back out. We were able to secure the release of the cat and convinced the
caller, who planned to adopt the cat, to first take her to a shelter to be scanned
for a microchip. Sure enough, the cat, named Minnie, had been lost for six long
weeks, and her guardian was desperately searching for her.
Minnie was lucky she was discovered
before she starved to death or was seriously injured in the ventilation system
and that the people who found her were kindhearted. Other cats who are let
outside unattended aren't always so lucky. Outdoor cats
are often abused by cruel people, hit by cars, poisoned, attacked by other
animals, or stolen and sold
for use in experiments
or as bait for dogfights.
Don't learn the hard way—keep cats safely inside,
as Minnie's grateful guardian assures us she will do from now on.
by Michelle Sherrow
a PETA supporter saw a picture posted on Facebook of a cat whose face was being
eaten away by ulcers, she knew that she had to act. Her speedy investigation
revealed that the cat was living at an auto mechanic's shop and that even
though animal control had been called, the cat was still suffering. That's when
she called PETA.
we contacted animal control officials, they said that they had required the
mechanic to take the cat to a veterinarian. But alarmingly, the veterinarian had
refused to euthanize the cat, saying that he
would be better off dying at home. Hearing this, PETA's Community Animal
Project dropped everything and went to find the cat.
was in miserable condition—weak, emaciated,
matted, infested with fleas, and in the advanced stages of terminal feline
leukemia. We convinced the mechanic to let us give the cat a peaceful release
from his unrelenting suffering.
you ever suspect that an animal is suffering, don't hesitate—make the call! Don't
assume that someone else will take care of the problem—make sure that someone does by being that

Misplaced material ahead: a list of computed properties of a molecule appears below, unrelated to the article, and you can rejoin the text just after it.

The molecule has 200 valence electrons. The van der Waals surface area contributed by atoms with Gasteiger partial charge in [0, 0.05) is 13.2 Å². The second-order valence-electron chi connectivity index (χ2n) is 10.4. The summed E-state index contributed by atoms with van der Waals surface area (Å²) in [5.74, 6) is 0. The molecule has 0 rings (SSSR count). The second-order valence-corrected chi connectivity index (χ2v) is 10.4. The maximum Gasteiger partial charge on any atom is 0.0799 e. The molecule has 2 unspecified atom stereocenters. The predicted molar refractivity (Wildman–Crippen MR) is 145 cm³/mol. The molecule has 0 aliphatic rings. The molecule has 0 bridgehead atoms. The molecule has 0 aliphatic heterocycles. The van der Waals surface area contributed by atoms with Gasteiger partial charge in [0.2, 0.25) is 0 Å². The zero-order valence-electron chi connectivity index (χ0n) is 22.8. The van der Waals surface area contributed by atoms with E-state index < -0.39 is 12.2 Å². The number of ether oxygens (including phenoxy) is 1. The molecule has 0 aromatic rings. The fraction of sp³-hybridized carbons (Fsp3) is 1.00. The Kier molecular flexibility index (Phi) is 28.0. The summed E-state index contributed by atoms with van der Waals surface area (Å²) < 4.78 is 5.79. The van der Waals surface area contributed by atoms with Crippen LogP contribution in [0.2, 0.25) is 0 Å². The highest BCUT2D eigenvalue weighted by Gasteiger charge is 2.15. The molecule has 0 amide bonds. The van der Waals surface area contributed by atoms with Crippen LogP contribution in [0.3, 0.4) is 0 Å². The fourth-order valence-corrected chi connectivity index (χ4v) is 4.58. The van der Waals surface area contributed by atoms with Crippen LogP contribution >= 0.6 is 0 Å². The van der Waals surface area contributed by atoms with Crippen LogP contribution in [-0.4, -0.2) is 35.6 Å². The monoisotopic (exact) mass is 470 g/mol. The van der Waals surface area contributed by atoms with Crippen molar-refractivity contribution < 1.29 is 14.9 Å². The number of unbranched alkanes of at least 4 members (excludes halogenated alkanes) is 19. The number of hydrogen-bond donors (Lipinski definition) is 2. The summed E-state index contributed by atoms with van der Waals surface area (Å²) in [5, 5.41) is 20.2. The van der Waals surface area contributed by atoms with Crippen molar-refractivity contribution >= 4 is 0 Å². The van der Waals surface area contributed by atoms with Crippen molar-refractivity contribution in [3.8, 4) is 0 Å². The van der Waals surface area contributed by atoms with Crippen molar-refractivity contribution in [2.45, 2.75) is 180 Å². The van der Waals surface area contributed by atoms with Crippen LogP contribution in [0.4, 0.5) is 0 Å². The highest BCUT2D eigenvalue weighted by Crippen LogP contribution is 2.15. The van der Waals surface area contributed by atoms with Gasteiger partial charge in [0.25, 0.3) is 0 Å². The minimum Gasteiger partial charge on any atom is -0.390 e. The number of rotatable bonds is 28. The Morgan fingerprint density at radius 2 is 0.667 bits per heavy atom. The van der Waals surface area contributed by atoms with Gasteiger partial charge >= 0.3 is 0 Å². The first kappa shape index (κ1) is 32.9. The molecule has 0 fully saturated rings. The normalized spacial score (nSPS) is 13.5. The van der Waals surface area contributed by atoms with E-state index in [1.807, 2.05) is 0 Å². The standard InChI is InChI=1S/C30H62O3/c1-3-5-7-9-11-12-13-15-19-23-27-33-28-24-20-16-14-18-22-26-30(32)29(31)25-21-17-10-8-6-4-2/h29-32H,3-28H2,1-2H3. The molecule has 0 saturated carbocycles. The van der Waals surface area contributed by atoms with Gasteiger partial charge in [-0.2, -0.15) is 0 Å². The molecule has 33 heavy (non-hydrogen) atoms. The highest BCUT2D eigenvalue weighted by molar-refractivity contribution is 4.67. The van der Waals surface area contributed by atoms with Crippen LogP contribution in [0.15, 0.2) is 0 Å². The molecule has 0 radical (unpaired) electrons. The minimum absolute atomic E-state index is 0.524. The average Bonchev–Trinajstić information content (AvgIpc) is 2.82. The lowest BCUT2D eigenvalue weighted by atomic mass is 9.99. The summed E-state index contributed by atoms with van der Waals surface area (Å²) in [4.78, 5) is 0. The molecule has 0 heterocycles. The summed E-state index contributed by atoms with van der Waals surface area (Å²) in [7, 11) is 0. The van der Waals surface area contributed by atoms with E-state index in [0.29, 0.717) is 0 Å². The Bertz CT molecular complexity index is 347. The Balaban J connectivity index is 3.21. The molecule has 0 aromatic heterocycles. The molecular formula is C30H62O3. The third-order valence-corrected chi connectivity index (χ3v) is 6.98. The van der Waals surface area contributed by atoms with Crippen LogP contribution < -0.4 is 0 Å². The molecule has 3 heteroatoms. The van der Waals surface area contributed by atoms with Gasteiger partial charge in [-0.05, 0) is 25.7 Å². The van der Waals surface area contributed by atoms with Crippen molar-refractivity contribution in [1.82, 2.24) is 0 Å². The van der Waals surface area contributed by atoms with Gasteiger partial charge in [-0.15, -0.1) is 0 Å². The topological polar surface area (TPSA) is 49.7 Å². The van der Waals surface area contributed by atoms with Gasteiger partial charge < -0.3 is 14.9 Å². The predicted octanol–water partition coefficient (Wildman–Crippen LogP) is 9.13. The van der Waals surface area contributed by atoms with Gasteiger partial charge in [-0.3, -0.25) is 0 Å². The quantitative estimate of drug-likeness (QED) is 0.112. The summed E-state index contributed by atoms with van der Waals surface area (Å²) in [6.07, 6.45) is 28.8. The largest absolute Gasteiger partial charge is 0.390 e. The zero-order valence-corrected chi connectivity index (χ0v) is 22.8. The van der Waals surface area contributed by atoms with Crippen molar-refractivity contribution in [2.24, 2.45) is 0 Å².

Written by Michelle Sherrow
Tonight on NBC, the cocktails will flow and the bunny tails will wiggle as the network debuts The Playboy Club, a period drama about the "living, breathing fantasy world" which stars vegan PETA celebrity supporters Jenna Dewan-Tatum and Leah Renee. But bunnies (Playboy and otherwise) aren't the only ones with rampant sex drives—for unaltered dogs and cats living in the "playboy club" of the streets, life is anything but a fantasy. That's why we've asked NBC to air our frisky "Sex and the Kitty" public service announcement during the show—to give viewers a good laugh while showing them that spaying and neutering saves lives.
One unaltered female cat and her offspring can produce a whopping 420,000 cats in just seven years. The result is more animals added to the millions that are already homeless. Animals left to fend for themselves on the streets often suffer from lingering and painful diseases, starvation, exposure, or neglect or are hit by cars, attacked by other animals or cruel people, stolen by laboratory dealers, or used as bait by dogfighters.
Ending the animal homelessness crisis is everyone's responsibility. The solution is easy and practical: spay and neuter all companion animals.
Written by Michelle Sherrow
fish are a big deal in Texas. Wildlife biologists are trudging through the
muddy bed of the Brazos River, rescuing endangered minnows who are trapped in small pools of water—all
that remain of the river after the state's worst drought in decades. Scientists
are taking the minnows to a fish hatchery until the Brazos starts flowing
for the rest of us, saving fish doesn't have to include donning waders and
slogging through muddy muck. It can be as easy as refusing to buy them from pet
stores and relegating them to a tiny bowl to die slowly from lack
of oxygen and being poisoned by their own waste. If you already have an
aquarium, make sure it is the proper size for your fish.
of course, you can save dozens of sea kittens every year simply by
leaving them off your
you have a general question for PETA and would like a response, please e-mail Info@peta.org. If you need to report cruelty to
an animal, please click
here. If you are reporting an animal in imminent danger and know where to find the
animal and if the abuse is taking place right now, please call your local
police department. If the police are unresponsive, please call PETA
immediately at 757-622-7382 and press 2.
Follow PETA on Twitter!
Almost all of us grew up eating meat, wearing leather, and going to circuses and zoos. We never considered the impact of these actions on the animals involved. For whatever reason, you are now asking the question: Why should animals have rights? Read more.